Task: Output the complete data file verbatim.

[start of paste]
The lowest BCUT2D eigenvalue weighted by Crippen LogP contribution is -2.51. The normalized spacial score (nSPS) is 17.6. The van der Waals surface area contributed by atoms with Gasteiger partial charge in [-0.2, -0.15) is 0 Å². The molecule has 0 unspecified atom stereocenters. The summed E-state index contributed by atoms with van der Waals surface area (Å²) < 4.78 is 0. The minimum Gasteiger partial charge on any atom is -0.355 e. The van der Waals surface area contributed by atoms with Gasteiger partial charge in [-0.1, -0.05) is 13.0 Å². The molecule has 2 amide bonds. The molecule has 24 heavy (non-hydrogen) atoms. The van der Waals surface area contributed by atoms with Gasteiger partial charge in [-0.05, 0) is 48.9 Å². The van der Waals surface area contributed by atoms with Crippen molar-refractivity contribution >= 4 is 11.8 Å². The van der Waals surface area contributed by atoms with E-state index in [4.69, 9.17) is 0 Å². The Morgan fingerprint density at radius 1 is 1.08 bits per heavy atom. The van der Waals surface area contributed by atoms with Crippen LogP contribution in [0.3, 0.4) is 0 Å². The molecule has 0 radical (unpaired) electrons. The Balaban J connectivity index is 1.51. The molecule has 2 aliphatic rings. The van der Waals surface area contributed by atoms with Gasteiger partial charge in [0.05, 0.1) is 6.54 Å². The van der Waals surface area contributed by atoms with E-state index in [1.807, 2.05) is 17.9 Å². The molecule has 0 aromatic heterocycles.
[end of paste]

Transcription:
The lowest BCUT2D eigenvalue weighted by Crippen LogP contribution is -2.51. The normalized spacial score (nSPS) is 17.6. The van der Waals surface area contributed by atoms with Gasteiger partial charge in [-0.2, -0.15) is 0 Å². The molecule has 0 unspecified atom stereocenters. The summed E-state index contributed by atoms with van der Waals surface area (Å²) < 4.78 is 0. The minimum Gasteiger partial charge on any atom is -0.355 e. The van der Waals surface area contributed by atoms with Gasteiger partial charge in [-0.1, -0.05) is 13.0 Å². The molecule has 2 amide bonds. The molecule has 24 heavy (non-hydrogen) atoms. The van der Waals surface area contributed by atoms with Gasteiger partial charge in [-0.05, 0) is 48.9 Å². The van der Waals surface area contributed by atoms with Crippen molar-refractivity contribution >= 4 is 11.8 Å². The van der Waals surface area contributed by atoms with E-state index in [4.69, 9.17) is 0 Å². The Morgan fingerprint density at radius 1 is 1.08 bits per heavy atom. The van der Waals surface area contributed by atoms with Crippen LogP contribution in [0.3, 0.4) is 0 Å². The molecule has 0 radical (unpaired) electrons. The Balaban J connectivity index is 1.51. The molecule has 2 aliphatic rings. The van der Waals surface area contributed by atoms with Gasteiger partial charge in [0.05, 0.1) is 6.54 Å². The van der Waals surface area contributed by atoms with E-state index in [1.807, 2.05) is 17.9 Å². The molecule has 0 aromatic heterocycles.